The government recently passed the Coronavirus Aid, Relief, and Economic Security (CARES) Act, an unprecedented stimulus package intended to help the American people and the economy cope with and recover economically from the coronavirus (COVID-19) global pandemic.
CARES Act – Changes to Retirement Account Rules
- Individuals will not be required to take their required minimum distributions (RMDs) for the 2020 calendar year. This applies to those with individual retirement accounts, defined contribution plans, or eligible deferred compensation plans.
- Individuals may withdraw up to $100,000 from qualified retirement plans for coronavirus-related matters without facing the normal 10% penalty (applicable to those under the age 59 1/2). This includes distributions for anyone who is diagnosed with the coronavirus (COVID-19) or whose spouse or dependent is diagnosed with the coronavirus. It also includes individuals who face financial hardship as a direct result of the coronavirus (COVID-19) outbreak. The coronavirus-related distribution can be repaid to the qualified account over the three years following the original disbursement. The distribution is subject to federal income tax, but individuals can choose to pay the tax over the three-year period.
What Does This Mean for Qualified Charitable Distributions?
- Some individuals choose to make their annual charitable contributions from their retirement accounts through a qualified charitable distribution (QCD) — a direct distribution to a charitable organization. QCDs differ from RMDs in that they are not included in an individual’s taxable income. This makes QCDs a tax advantageous way to satisfy donors’ RMD requirements while also satisfying their philanthropic desires.
- With the CARES Act waiving the annual minimum distribution requirements, there is a chance that fundraisers could see a decline in QCDs. Further complicating matters, individuals may be less incentivized to give from noncash assets, such as investment accounts, particularly when it involves selling at depressed values.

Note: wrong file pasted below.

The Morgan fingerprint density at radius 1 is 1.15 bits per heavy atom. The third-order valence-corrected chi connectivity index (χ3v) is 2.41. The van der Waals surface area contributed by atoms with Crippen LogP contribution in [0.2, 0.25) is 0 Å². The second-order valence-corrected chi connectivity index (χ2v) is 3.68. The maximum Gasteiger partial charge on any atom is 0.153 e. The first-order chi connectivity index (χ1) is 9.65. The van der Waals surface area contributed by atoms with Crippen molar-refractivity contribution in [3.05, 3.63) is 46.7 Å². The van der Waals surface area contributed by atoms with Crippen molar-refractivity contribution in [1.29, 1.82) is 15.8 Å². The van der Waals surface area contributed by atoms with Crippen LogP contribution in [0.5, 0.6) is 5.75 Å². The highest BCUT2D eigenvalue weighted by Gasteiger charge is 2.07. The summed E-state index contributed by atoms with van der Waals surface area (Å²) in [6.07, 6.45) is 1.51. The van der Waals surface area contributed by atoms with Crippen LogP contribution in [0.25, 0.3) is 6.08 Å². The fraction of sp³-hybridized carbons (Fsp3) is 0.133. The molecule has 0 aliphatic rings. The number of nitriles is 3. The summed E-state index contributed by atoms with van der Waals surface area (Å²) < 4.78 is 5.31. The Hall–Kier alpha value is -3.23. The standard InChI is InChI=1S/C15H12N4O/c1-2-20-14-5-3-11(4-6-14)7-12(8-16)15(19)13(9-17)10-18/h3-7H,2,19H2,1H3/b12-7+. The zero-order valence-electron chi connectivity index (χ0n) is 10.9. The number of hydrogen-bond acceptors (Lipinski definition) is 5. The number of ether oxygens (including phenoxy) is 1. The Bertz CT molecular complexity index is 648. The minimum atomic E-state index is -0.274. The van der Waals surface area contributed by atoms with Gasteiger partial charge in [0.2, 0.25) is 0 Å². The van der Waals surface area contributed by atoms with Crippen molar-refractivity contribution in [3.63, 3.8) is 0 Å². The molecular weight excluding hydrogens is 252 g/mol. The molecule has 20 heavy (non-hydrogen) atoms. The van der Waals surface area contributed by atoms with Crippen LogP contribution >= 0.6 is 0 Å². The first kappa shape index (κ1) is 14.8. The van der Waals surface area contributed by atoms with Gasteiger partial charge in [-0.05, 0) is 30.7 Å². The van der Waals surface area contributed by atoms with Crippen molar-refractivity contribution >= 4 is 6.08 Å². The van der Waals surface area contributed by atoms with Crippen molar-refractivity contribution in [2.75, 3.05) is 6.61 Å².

- Fundraising through QCDs may not be as effective now as it has been in the past. Nonprofit organizations should consider these temporary changes when mapping out donation sources.
Reasons to Remain Hopeful
- While QCDs may be less prevalent, there is a new avenue of fundraising available. A provision in the CARES Act allows individual donors who do not currently itemize deductions on their tax returns to report up to $300 in charitable cash contributions in tax years starting after December 31, 2019. This $300 deduction could be an incentive for those who are not normally philanthropic, and it can allow nonprofits to reach a much larger percentage of the population than they did before.
- Virtual campaigns designed to reach a broad audience could also prove to be an effective fundraising technique this year. If you are unsure on ways to fundraise during this pandemic, please refer to our whitepaper Best Practices for Maintaining Donor Engagement During the COVID-19 Pandemic for ideas.
- Even in difficult times, people and companies are generous and want to help their neighbors and communities. Over the past three decades, we have twice seen the US GDP plummet during a recession. Despite unemployment rising and household income falling during these periods, charitable giving persisted. In fact, the growth in charitable giving has been positive for all but 2 of the past 25 years, indicating that even in the worst economic times, people still choose to help those in need. Please see our paper Fundraising Through Adverse Scenarios for more information on what nonprofits can expect during these uncertain times.
- Even though RMDs are waived this year, charitable contributions through QCDs are still one of the best ways for individuals to give in a tax-effective manner. Even if QCD levels come in lower this year, we would expect them to bounce back in future years.
The Endowment & Foundation National Practice Group
The Endowment & Foundation National Practice Group builds on our long-standing commitment to philanthropy and is focused on endowments, private and public foundations, and nonprofit organizations. We seek to help these organizations address their distinct investment, distribution and capital preservation challenges.
For more information, contact Henri Cancio-Fitzgerald at email@example.com.